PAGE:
I got into a relatively good college: Carnegie Institute of Technology, which is one of the most respected engineering schools in the nation. I kind of knew right off the bat that I was in a little bit over my head because the classes were extremely difficult, much more difficult than I had expected. When I went to Carnegie Tech, I never had to set my schedule, I never had to pick a class. Well, that’s not exactly true; I got to pick six electives in my four years. My freshman year, we had what was called a box schedule. You went there and they told you what group you were in and you went to a certain class all day with the same group of people and everybody in this group had classes together. And the group with me there was one other civil engineer; his name was Les Cohen, Leslie J. Cohen. And Les and I became good friends throughout our four years at school. Another fellow who was a mechanical engineer was in my class, his name was Joe Del Sole. He and I became involved in a fraternity. My first semester, I had pledged a fraternity, and in order to make it in you had to have a 1.75 out of a 4.0 quality point average, and my quality point average was 1.79, but I decided that if I was that close, I didn’t want to stay in that fraternity; I wanted to spend more of my time trying to study. So I dropped out of the fraternity and I tried to concentrate a little bit more on my classes. The second semester, I had one more class than I had the first semester.    First semester we had classes like math, chemistry, English, and the second semester we also had physics. The physics lectures were really great, but I ended up not passing the course, so I had to take summer school the first summer. I was working at Duquesne University with my sister, Rosemary, and since the librarian knew me she would allow me to go out to Carnegie Tech in the mornings and take a remedial physics class and I concentrated on it and was able to do quite well; I got a B in the course. I wasn’t able to maintain that B-average as I went along in physics. My classes kind of went up and down and I probably was able to maintain a C-average in math, and that’s partly because I got an A one semester which cancelled out the C’s and D’s I’d gotten earlier.       I did fairly well in my civil engineering classes and I got a couple of A’s and B’s; it was just in the general classes and the extra classes that I had to take that I really could’ve done well, but didn’t do too well, especially courses like philosophy and psychology that I took as electives. But I managed to graduate pretty well; you needed a 2.0 to graduate and I had a 2.13 or something like that. So, I was not in any danger of not graduating; I certainly wasn’t one of the more stellar graduates. Of course, I came to realize that my school was really a prep school for graduate school because over half of my class went on to graduate school and got masters degree and at least six of my classmates got PhD’s. So, there’s quite a bit of upper level learning that went on. Looking back, I would say it was a good school to go to if you were going to go on to graduate school. But if you’re looking at somebody like myself who never even thought about graduate school, or any of that type of thing, I probably would’ve been better off to pick a less challenging school. Actually, I had been accepted at Dayton, Pitt, and Rensselaer Polytech, in addition to Carnegie Tech.   I chose to go to Carnegie Tech I think because my father had gone there for a couple years and then he had to drop out and before I ever had any thought of going to college, I was somewhat indoctrinated into going to Carnegie Tech.     My father went there and he loved it; he used to sing songs like “Dear old Tech, Carnegie Tech, you’re the best of all the schools I ever knew. Dear old Tech, Carnegie Tech, where every single fellow is true blue. When I go walking down through Schenley, Tech’s the only place that takes my eye and when I’m far away from Pittsburgh, I’ll remember you, Tech, ‘til I die.” And my father used to sing that song and a couple others, because I guess around 1930 when he went to school there, people used to sit around and sing those songs, but by the time I went there, nobody knew those songs but me and a few others, so when we played those songs hardly anybody remembered them or knew what the words were or anything like that. And when my father used to take me out surveying, back when I wasn’t even in high school yet, we would always drive down the road singing those songs about Carnegie Tech and things like this. I guess I picked up all the hints, and they weren’t very subliminal, they certainly had an effect on me, and I figured that I if I went to any college I should go there, because my father thought it was such a good school. So, to this day, I’m not even sure that being an engineer was the best thing for me, but I never thought of being anything else. I did go on and I did become an engineer and I worked for quite a few years as an engineer. Another thing that happened when I was in college is that I took ROTC, which is probably an uncanny choice of something to do because I was never a Boy Scout and as a matter of fact, I really didn’t join organizations as much; I never got into any of the scouting organizations or anything like this. I had no real knowledge of regimentation outside the fact that our home life was somewhat regimented because our father was relatively strict, and so we knew how to obey and knew things like that. I really didn’t have much of a background for military type of things. Then my little brother, he did go on to the military school and was there for a couple years before he finally dropped out of school. So, maybe in some respects it’s not so unusual, but it was a patriotic thing to do and I thought about doing it. And in those days, when you went into ROTC, you became what was called a six month soldier. You signed up, you went to school for four years, for the last two years they paid you some enormous fee like $27 a month for being in ROTC during your junior and senior years. You got to go into the Army as a second lieutenant, and you’re in the Army as a second lieutenant for six months, and then you got out and joined the reserves and then you were in the reserves for eight years afterwards. And that was the way it was supposed to be. Except out of every class, two people were selected to go RA, Regular Army, and they’d go in for two years. But everybody else went in for six months. Well, between my junior and senior year, they had summer camp, and I went to summer camp, which was like a six-week boot camp, and it was interesting and I think I did fairly well, or okay, there.   Everybody was pretty much in the same boat. Met a lot of people from different schools, and things like that. The last week of summer camp, and you have to remember this is in 1961, they had what was called the Berlin Airlift, or the Berlin Crisis. If you remember what the world was like at that time, or maybe I’11 give you a little bit of a historical background, at the end of the second World War, in 1945, the Allies split up control over Germany and the United States, France, England, and Russia were the Allies that won the second world war, and they split up Germany into four factions.   Of course, the Russian faction was East Germany, and that held by the Americans, the French, and the English was West Germany. And Berlin was a divided city; half was controlled by Russia, half was controlled by the other three Allies. And Berlin was inside what was then Fast Germany. Well, that happened in 1945, and for fifteen years, as the cold war deepened, the Russians kept making it tremendously difficult for people to go from west Berlin to west Germany and back and forth. And I imagine there was quite a bit of espionage going on at the same time. They used to go in by train from west Germany to west Berlin, but they closed down the train tracks, so there was no way to get back into what was called the Berlin Airway [?] where they brought food and clothing and water and what else these people needed in by plane. Eventually what happened is the East Germans broke the Berlin Wall to prevent people from escaping from East Germany into West Germany. This was a national crisis and the Americans did the airlift, and President Kennedy ordered all kinds of reserves activated, and everybody who was a six month soldier was extended for one year, so now instead of being six month soldier, these guys who were in for six months suddenly found themselves in for a year-and-a-half. When I got back to school the next year, they decided that there wouldn’t be any more two year soldiers; that all those of us who had joined ROTC had joined up for two years, and we could drop out of ROTC, but since we were already in the fourth year, and when we went into our junior year we signed a military commitment, so if we dropped out of ROTC, we could be drafted directly; we wouldn’t be able to finish our fourth year in college. So, we stayed in and when I got out of college, I had a two-year military commitment. Well, I was the first class that had this two-year military commitment. When I went out looking for a job, I couldn’t find myself a job because all these companies that I was interviewing with, they were accustomed to people having six months of duty, and I was in the area where I had to give two years of duty. And I also was in the situation where my reporting date was March 9th of 1963 and my graduating date from college was June 12th. So here I was, I had just about nine months and I wanted to find myself a job.   A friend of mine told me about the Corp of Engineers, and I went down and I applied for a job at the Corp of Engineers and I got it. But basically, I got it because the Corp of Engineers had no qualms about hiring people that had a two year military commitment. Whereas, most companies, and I had wanted to work for a construction company, most construction companies wanted somebody to get out of school and start working right away; they didn’t want to be disrupted by two years of military service.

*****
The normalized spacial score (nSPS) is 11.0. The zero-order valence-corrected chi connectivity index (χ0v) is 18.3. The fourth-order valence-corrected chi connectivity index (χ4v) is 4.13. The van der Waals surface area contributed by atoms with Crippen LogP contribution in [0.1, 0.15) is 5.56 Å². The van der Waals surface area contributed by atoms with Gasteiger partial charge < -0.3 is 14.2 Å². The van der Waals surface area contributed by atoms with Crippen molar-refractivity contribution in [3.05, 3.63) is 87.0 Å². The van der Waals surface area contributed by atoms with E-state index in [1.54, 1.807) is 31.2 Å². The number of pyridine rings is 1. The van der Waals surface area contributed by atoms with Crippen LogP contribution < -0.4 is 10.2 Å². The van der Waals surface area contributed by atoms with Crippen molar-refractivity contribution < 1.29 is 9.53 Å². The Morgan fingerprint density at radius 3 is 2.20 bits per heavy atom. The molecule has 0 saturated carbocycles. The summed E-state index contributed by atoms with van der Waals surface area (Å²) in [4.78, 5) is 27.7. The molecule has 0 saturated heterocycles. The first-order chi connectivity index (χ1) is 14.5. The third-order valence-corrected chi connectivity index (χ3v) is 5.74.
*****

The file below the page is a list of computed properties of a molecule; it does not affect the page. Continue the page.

When I got out of college, I went to work for the Corp of Engineers and they had what was considered a rotating training program where you would work for one department for anywhere from a week to a month to another department, and you would go back and forth between these departments and one of the assignments was a six month stay in construction. So, I started out in some sort of engineering or design for the month of June and then in July I was assigned to the construction that was going on in Warren, Pennsylvania.     This was an interesting assignment because at the time I didn’t own a car; of course I was going to work for a month, but I was taking a streetcar, so it really wasn’t a big problem to get to work, but now that I was working in Warren, Pennsylvania, which was 150 miles away, so I had to get a car. So, I actually rode back and forth each weekend for some work with people and I developed friendship with some engineering students who were working for the summer. This one fellow went to Pitt and he would ride me back and forth all summer. Each week, I would get a ride up and back. I was out there on construction and I really enjoyed it, being out there. We’d rent a house, or rent a room from somebody, and I think the first week I was there, somebody got me a room, to rent me one in a boarding house, and then eventually I stayed in a house and I was there for about eight months, and in that period I think I stayed at about four or five different places. Eventually I bought my father’s old 1960 Chevy from him, and he bought himself a new 1963 Chevy. And I got an apartment with another engineer and a couple of surveyors and eventually then we moved into a house, where there were about six or seven of us that lived in this house. On our way home from work we would stop at the store and pick up a steak and some potatoes and cook up the steak and potatoes and a salad. It was a pretty good life. We had change in our pockets; it was a good feeling. one Sunday night when I was driving back up there I had a little bit of an accident; spun around in the snow and got stuck in the snowbank. Had to call a tow truck to get me out. Dented the door a little bit, but really didn’t damage the car at all. When I graduated from college, there was a paper that this other fellow and I had worked on; we were supposed to finish the paper, and I’d gotten an A in the course, and this other fellow was going to graduate school at Carnegie Tech, and he and I had gotten together in June and had decided on all the things about the paper but he had never finished the paper. I wanted to get it finished before I went into the army. So, in February I got myself transferred back to the Pittsburgh office and I was able to complete that paper before I went into the army. And I can still remember the night before I had to report for the army I went down to Washington D.C., and I had to be there at like nine o’clock in the morning and I went down and I stayed in a motel in Winchester, Virginia, which was maybe an hour or so out of Washington D.C. So then I could be there on time and I had to report to Fort [?] for three months of engineer officer basic course.   So, from March 9th to the beginning of June, I was in officer’s training.       That was pretty interesting, life, living at Fort Delaware [?], Virginia, which is a very nice camp right there on the edge of Washington D.C. Had a lot of good times when I was down there.   And the last week we had a field maneuver and I was out there doing a field maneuver and I got myself violently ill and they took me in and they put me in the hospital for a couple days.   And I was afraid I wasn’t going to graduate from the basics course but they said that I’d completed enough of it that I’d done well enough that there was no problem with that. I was surprised that Mum and Dad, my mother and father, brought Cathy down. So that was very nice to see them all there for my graduation even though I’d just gotten out of the hospital at the time. They didn’t know what was the matter with me, but they kept me on i.v. for a couple days just under observation. After that I got assigned to the 588th Engineer Battalion at Fort Dix, New Jersey. I got there, and I was assigned to Company C. The rest of the whole battalion was at a place called Camp Drum, New York, now Fort Drum, where the reserves did their summer training. It was now the summer of 1963. So I was at Fort Dix, and every once in awhile I’d come home on the weekend to visit with mom, and I’d leave Friday after work.   But you had to sign out; you had to sign back in before midnight on Sunday, so I’d leave Friday after five and I’d get to Pittsburgh–how long would it take me? It’d take me five hours to get back there–around ten o’clock at night and I’d pick your mother up from work; she worked at a little clothing store called Steve and Richard’s, kind of a little bit like Ben Franklin’s.   We’d usually go out for a date on Saturday night, go to a movie or something like that, and I’d drive back on Sunday.   There were a couple of times when I had your mother come down to visit with me; this was before we were married. I don’t recall too many serious events during my stay in the army, at least that first year.   And then the second year, I went up to Camp Drum, and a different company stayed back at Fort Dix during the summer. It was interesting while we were up there, clearing trails and other things, and during that period I took off and got married. I actually flew down once in June for a weekend, and then I flew back.     Also, I bought myself a little car when I first went in to the army. It was a Pontiac Tempest with bucket seats. Interesting little car, it was one of the first four cylinder automobiles that they had come out with. That was back before the days of seatbelts because I remember a week or two before we got married I went to the Base Exchange and bought seatbelts and installed the seatbelts myself in the Pontiac because I was concerned about car safety back at that time. When you were in the army back in those days they would show you these horrendous films of people getting killed in car accidents; I guess they had a lot of trouble with the guys and their poor driving habits in the army.       so they were always showing us these films where they would make up a scene about what happened before the accident and then they would show you the actual accident with the blood and guts everywhere. That made quite an impression on me. In 1964, before seatbelts were even thought of as being a standard item, I went and bought seatbelts and I installed them in my little, gold Pontiac Tempest. Also, whenever I was in the army, cigarettes were extremely cheap.       They probably cost about $3.50 a carton on the economy, but they cost something like $1.90 a carton at the Base Exchange. So it was quite easy to smoke, but at that time, in 1964, was the first time the surgeon general came out with a recommendation that cigarette smoking could be harmful. So, two weeks before the wedding, I quit smoking. Little did I know that your mother had started smoking. I had no idea that she had started smoking. We got married, and there she was smoking and I wasn’t, so that was kind of unusual. Well, about that same time period, one of the most significant events in history was the assassination of John Kennedy. This was in October of 1963, and I was assigned as a guard for military transport. We had no idea where we going; all we knew was that something was going on a train and we were going to ride in a car adjacent to this. And we would go wherever the train went. Well, this started around November 20th, and I was supposed to go to one of my friend’s wedding, about a week after that, so it was myself, a sergeant, and about five unlisted men, and we were the guard for this boxcar, which supposedly had some munitions in it.     And we had to make two stops, and we got on this boxcar somewhere in North Central New Jersey, and there was a coach with it and they gave us C-rations to eat. Of course, as soon as the train stopped, the sergeant would run out and buy some food because the car that we were in was equipped with a kitchen, so we would go out and buy food.   I was on this train on the night of October 20th, and I think that first night that train went about a hundred yards; they just picked us up and he took us to a siding somewhere and we waited for a train to come and pick us up, and we waited until the next morning. And then the train took us to some place like Cortland, New York, and there we sat on the siding for a long time. We had gone out and we had bought some food and somebody came up and said, “Didn’t you hear the President was killed?”   It was quite a shock to me, and we had no contact with the outside world so we didn’t know what we were supposed to do, but eventually we really didn’t do anything and I was quite upset and the train went from there to Buffalo, New York, and then it took a couple more days to get down to Pittsburgh. By that time, I had already missed my friend’s wedding because my friend’s wedding was on Saturday and this was Sunday morning. I walked into the railroad station where all these railworkers were, and I looked over at the television set, and there they were leading Oswald out of the jail and I saw Jack Ruby shoot Oswald. That’s really the only connection that I have with the whole thing; I missed the whole–of course, we didn’t have access to a television set or anything or had hardly any news of the outside world as to what was going on, so I had no idea as to what was going on in the world as far all the trackings of the funeral and all that stuff, which I guess was one of the biggest events in history. It eventually took us ten days to get all the way out to Iowa; we had one stop in very southern Indiana where I met someone and we opened up this boxcar that we were guarding and I had a code and a key and there was a special seal on the boxcar; opened up the boxcar and looked inside, and there was one thing at one end, and one thing at the other end, and nothing in between. You could’ve fit it all in the back of a pickup truck, and here we were taking it by train from one end of the country to the next. Then we got to Iowa and I gave the rest of the ordinance to whoever was supposed to have it in Iowa. Then we flew back to Newark, New Jersey. It was kind of a funny flight because, unlike most people in the military at that time, we had paid for our tickets; most military in those days flew stand-by, and I think that they can still do it today. Someone in a military uniform can fly stand-by. We got on the plane and the plane was overbooked and they started taking some of my soldiers and taking them off the plane and I stopped them and I said, first of all, I wanted us all to sit together, and they said oh, you can’t do that, and then we were all so tired as soon as we got on the plane we fell asleep and I think this was in Chicago; we flew from Davenport to Chicago and then we had to get on another plane and fly from Chicago to Newark. And we were on the plane in Chicago and they started to take some of my men off the plane and I had to correct them and get our guys back on, but what happened eventually was when we got to Newark, when the sergeant got there his luggage wasn’t there. Which I thought was a big thing in those days, but now I realize it happens all the time to everybody. So that’s what happened. And then I got on a train trip guarding a couple of top secret bombs, I suppose, and I missed the assassination of President Kennedy and the funeral and T missed my friend’s wedding, which I guess was kind of a somber affair since everybody was standing around saying, Kennedy was just killed a couple days ago.